CEνNS: Challenges and Opportunities

The process of coherent elastic neutrino-nucleus scattering, CEνNS, is motivated by the very existance of neutral-current neutrino interactions, that allow neutrinos to interact with quarks through the exchange of neutral Z bosons. For neutrino energies below a few tens of MeV, a long-wavelength Z boson can interact with the nucleus as a whole. The occurrence of CEνNS is 2-3 orders of magnitude larger compared to the probability of interacting with the isolated nucleons. Furthermore, compared to other well known neutrino interactions, such as the inverse beta decay, this mechanism does not require neutrinos to have a minimum energy to occur. Nevertheless, CEνNS has evaded any observation for about 40 years since its first theoretical description. From the experimental point of view, indeed, CEνNS can be observed only by measuring the tiny nuclear recoils that it induces. As an example, compared to the aforementioned inverse beta decay, the energy produced by CEνNS is smaller by 4 orders of magnitude.

The first observation of CEνNS was reported by the COHERENT collaboration (2017), which exposed 14.6 kg of sodium-doped CsI scintillating crystals to the neutrino flux produced by a Spallation Neutron Source. Times are now mature to start thinking about high-precision measurements of this process. A measurement performend with an error as low as 1%, indeed, would allow to:

  • probe the Standard Model at low energies, for example by measuring with high precision the Weinberg angle at low momentum transfer;
  • explore fundamental neutrino properties such as the neutrino magnetic dipole moment;
  • search for sterile neutrinos;
  • reveal Physics beyond the Standard Model, such as non-standard neutrino interactions;
  • support other studies in nuclear physics or supernovae detection;
  • offer novel tools for nuclear reactor monitoring.

The increasing interest in a high precision measurement of CEνNS motivated the proposal of the NUCLEUS experiment.

The NUCLEUS-10g Detector

The detectors developed by the NUCLEUS collaboration are cryogenic calorimeters operated at 10 mK. An energy deposit in the cryogenic calorimeter gives rise to a temperature increase that can be converted into an electrical signal using temperature sensors. NUCLEUS will exploit gram-scale crystals based on two well known materials for cryogenic crystals: CaWO4 and Al2O3 (such as the one shown in the next Figure). The temperature sensors for phase-1 will be the Transition Edge Sensors similar to those used by the CRESST experiment in the search for Dark Matter intaractions. The performances of these devices already match the stringent requirements on the energy threshold to measure CEνNS.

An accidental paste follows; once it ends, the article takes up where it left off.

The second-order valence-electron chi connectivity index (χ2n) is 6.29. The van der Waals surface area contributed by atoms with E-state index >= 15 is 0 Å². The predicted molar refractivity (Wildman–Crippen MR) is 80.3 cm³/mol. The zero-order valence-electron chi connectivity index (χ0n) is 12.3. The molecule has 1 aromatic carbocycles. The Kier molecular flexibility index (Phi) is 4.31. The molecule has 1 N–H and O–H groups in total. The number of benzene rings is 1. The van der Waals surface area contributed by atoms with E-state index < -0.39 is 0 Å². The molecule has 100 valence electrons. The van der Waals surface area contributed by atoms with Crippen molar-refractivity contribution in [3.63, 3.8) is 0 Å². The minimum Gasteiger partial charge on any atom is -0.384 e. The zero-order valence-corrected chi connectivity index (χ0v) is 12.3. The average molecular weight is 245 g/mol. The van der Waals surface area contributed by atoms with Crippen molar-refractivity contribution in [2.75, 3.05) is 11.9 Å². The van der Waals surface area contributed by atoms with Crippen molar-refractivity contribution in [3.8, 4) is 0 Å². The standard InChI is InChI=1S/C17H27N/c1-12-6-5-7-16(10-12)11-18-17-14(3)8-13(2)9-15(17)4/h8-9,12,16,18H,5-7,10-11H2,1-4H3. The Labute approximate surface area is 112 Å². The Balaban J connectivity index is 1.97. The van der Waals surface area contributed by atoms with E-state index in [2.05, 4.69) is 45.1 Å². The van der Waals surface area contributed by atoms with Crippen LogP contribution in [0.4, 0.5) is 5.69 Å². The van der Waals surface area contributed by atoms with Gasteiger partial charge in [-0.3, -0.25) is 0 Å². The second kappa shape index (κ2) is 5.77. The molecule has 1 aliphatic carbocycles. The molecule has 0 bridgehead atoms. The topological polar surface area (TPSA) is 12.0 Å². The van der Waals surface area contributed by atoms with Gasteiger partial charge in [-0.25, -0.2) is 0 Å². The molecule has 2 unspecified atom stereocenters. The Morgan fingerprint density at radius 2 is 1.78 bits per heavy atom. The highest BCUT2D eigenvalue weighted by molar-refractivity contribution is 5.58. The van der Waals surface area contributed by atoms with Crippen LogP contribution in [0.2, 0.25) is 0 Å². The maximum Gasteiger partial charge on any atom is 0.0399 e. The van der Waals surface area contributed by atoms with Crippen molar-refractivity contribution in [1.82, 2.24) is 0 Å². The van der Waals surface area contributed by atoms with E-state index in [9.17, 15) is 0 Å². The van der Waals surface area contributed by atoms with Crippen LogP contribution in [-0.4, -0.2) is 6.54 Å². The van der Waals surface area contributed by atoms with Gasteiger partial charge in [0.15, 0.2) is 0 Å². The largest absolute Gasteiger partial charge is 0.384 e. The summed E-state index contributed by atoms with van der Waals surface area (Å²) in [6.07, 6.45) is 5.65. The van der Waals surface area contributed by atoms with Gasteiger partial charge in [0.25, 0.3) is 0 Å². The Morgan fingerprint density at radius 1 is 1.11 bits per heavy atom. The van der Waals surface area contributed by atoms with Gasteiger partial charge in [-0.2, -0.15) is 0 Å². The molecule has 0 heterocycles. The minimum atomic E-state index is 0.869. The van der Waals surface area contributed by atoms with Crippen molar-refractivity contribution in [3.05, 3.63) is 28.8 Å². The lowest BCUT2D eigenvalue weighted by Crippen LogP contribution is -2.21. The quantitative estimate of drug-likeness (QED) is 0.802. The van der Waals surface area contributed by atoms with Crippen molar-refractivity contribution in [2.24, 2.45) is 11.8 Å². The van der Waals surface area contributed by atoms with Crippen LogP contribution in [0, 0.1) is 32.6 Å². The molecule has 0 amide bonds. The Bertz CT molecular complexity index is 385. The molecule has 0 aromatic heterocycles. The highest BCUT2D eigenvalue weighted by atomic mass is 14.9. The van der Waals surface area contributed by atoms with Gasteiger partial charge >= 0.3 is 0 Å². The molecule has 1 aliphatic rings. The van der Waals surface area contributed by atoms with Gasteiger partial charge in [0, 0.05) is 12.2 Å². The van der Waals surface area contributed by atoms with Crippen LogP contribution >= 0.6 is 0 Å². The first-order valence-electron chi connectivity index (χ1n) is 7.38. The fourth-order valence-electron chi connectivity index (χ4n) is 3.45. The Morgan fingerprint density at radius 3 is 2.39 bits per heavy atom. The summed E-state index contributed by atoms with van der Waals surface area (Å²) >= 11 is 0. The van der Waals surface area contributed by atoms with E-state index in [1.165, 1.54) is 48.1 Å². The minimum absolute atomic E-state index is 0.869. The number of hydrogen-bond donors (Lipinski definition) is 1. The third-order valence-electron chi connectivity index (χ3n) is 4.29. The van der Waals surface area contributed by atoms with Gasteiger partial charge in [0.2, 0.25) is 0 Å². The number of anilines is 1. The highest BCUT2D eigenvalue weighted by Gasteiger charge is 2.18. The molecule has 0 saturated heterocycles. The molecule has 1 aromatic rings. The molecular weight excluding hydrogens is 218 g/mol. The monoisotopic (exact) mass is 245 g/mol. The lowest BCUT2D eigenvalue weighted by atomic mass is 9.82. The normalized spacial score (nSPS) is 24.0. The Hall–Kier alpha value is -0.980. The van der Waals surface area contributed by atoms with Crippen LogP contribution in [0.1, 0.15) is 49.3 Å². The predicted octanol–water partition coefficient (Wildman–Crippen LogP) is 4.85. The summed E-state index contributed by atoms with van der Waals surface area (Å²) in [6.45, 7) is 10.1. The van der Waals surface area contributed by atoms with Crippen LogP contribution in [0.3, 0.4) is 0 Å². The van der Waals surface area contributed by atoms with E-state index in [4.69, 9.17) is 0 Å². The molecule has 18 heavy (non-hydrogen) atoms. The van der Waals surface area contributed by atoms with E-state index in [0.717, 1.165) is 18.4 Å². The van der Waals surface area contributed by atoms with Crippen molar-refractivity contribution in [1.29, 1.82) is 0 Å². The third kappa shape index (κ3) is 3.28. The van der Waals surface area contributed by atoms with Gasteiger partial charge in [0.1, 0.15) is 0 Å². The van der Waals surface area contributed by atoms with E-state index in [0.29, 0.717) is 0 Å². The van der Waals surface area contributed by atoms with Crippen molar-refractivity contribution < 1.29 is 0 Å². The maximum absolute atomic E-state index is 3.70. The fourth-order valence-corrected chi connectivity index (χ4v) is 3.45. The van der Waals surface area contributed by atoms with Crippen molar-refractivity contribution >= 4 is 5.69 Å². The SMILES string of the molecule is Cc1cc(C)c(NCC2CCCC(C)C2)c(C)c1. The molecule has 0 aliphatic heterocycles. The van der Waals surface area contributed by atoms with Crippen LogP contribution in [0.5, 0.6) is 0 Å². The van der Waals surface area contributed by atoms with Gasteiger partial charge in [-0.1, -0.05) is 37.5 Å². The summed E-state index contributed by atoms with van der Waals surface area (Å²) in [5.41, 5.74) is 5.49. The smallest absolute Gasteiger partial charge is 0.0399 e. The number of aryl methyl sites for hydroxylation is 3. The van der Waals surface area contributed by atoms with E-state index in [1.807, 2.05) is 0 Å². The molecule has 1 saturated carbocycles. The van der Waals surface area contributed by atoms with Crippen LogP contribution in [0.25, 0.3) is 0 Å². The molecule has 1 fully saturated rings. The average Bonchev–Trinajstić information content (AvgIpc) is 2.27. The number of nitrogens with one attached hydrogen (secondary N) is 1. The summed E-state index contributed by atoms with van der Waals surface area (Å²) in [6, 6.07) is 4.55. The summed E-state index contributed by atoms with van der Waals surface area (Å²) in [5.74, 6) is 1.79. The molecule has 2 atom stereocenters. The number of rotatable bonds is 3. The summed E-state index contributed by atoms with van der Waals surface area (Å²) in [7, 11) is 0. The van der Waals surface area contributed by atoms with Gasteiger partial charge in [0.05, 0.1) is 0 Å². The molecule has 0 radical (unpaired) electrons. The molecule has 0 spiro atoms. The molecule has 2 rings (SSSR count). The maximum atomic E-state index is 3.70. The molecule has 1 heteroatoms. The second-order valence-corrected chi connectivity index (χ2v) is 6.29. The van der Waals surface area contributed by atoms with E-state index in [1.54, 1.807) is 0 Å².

To reach an active mass around 10-grams (phase-1) we will deploy two 3x3 arrays of crystals like the one shown in the bottom Figure. We will take advantage from coincidences among the detectors and from the two different materials to better understand our background suorces.

Finally, the detectors will be encapsulated in an outer active detector, which will allow to efficiently reject interactions that are not due to CEνNS, such as muons.

The final setup will be installed in a dilution refigerator at the Very Near Site of the Chooz nuclear power plant (France).

The NUCLEUS-10g Physics Reach

In the first project phase, starting in 2021, we will demonstrate a threshold in the 10 eV range. Such a low threshold will allow to measure for the first time the spectrum of antineutrinos below 1.8 MeV (the threshold of inverse beta decay).

The physics reach of phase-1 will strongly depend on the background, which has never been measured in the energy range of interest and at a shallow overburden. Assuming our benchmark background model, we expect to observe CEνNS (5σ sensitivity) in about 1.5 months of live-time, and a precision of 10 % after one year of measuring time.

Second Phase

To reach the final precision of 1% on the measurement of the CEνNS spectrum, we will need to upgrade the detector to a mass of about 1 kg.

In Italy, we are investigating other technologies for cryogenic calorimeters that would enable to simplify the set-up. Kinetic Inductance Detectors (KIDs) could guarantee a sensitivity similar to the one of the Transition Edge Sensors currently employed by NUCLEUS but with a much simpler read-out. These devices are indeed easily multiplexable, which means that hundreds of KIDs can be measured using a single read-out line and amplifier.

We already proved the possibility of using KIDs in Particle Physics with the CALDER experiment (CALDER Website) and now we are developing a new detector concept to measure CEνNS within the BullKID project.